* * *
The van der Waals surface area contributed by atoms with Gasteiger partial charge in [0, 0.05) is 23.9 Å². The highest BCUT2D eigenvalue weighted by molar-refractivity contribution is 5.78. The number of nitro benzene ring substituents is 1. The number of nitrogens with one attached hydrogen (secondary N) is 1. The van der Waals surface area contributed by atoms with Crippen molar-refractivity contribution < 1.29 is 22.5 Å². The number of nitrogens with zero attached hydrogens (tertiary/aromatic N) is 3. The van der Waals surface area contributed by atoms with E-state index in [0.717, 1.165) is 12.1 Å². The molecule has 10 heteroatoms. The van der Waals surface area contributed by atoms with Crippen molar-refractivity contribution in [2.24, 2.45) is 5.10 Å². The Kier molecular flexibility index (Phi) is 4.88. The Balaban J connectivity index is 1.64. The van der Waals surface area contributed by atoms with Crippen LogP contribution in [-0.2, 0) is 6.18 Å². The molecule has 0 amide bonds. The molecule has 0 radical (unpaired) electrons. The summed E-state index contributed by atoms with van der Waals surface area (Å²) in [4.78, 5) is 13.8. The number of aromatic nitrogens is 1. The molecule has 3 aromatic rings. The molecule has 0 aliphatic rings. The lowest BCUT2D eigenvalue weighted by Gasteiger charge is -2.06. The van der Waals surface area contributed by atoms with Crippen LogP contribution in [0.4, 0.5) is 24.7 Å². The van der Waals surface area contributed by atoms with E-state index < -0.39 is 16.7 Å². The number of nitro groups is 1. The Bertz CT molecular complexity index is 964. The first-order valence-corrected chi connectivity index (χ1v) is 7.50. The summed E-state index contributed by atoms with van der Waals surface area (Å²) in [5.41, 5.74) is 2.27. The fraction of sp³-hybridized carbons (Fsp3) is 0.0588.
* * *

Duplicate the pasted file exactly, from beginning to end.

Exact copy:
The van der Waals surface area contributed by atoms with Gasteiger partial charge in [0, 0.05) is 23.9 Å². The highest BCUT2D eigenvalue weighted by molar-refractivity contribution is 5.78. The number of nitro benzene ring substituents is 1. The number of nitrogens with one attached hydrogen (secondary N) is 1. The van der Waals surface area contributed by atoms with Crippen molar-refractivity contribution < 1.29 is 22.5 Å². The number of nitrogens with zero attached hydrogens (tertiary/aromatic N) is 3. The van der Waals surface area contributed by atoms with E-state index in [0.717, 1.165) is 12.1 Å². The molecule has 10 heteroatoms. The van der Waals surface area contributed by atoms with Crippen molar-refractivity contribution in [2.24, 2.45) is 5.10 Å². The Kier molecular flexibility index (Phi) is 4.88. The Balaban J connectivity index is 1.64. The van der Waals surface area contributed by atoms with Crippen LogP contribution in [-0.2, 0) is 6.18 Å². The molecule has 0 amide bonds. The molecule has 0 radical (unpaired) electrons. The summed E-state index contributed by atoms with van der Waals surface area (Å²) in [4.78, 5) is 13.8. The number of aromatic nitrogens is 1. The molecule has 3 aromatic rings. The molecule has 0 aliphatic rings. The lowest BCUT2D eigenvalue weighted by Gasteiger charge is -2.06. The van der Waals surface area contributed by atoms with Crippen LogP contribution in [0.4, 0.5) is 24.7 Å². The van der Waals surface area contributed by atoms with E-state index < -0.39 is 16.7 Å². The number of nitro groups is 1. The Bertz CT molecular complexity index is 964. The first-order valence-corrected chi connectivity index (χ1v) is 7.50. The summed E-state index contributed by atoms with van der Waals surface area (Å²) in [5.41, 5.74) is 2.27. The fraction of sp³-hybridized carbons (Fsp3) is 0.0588.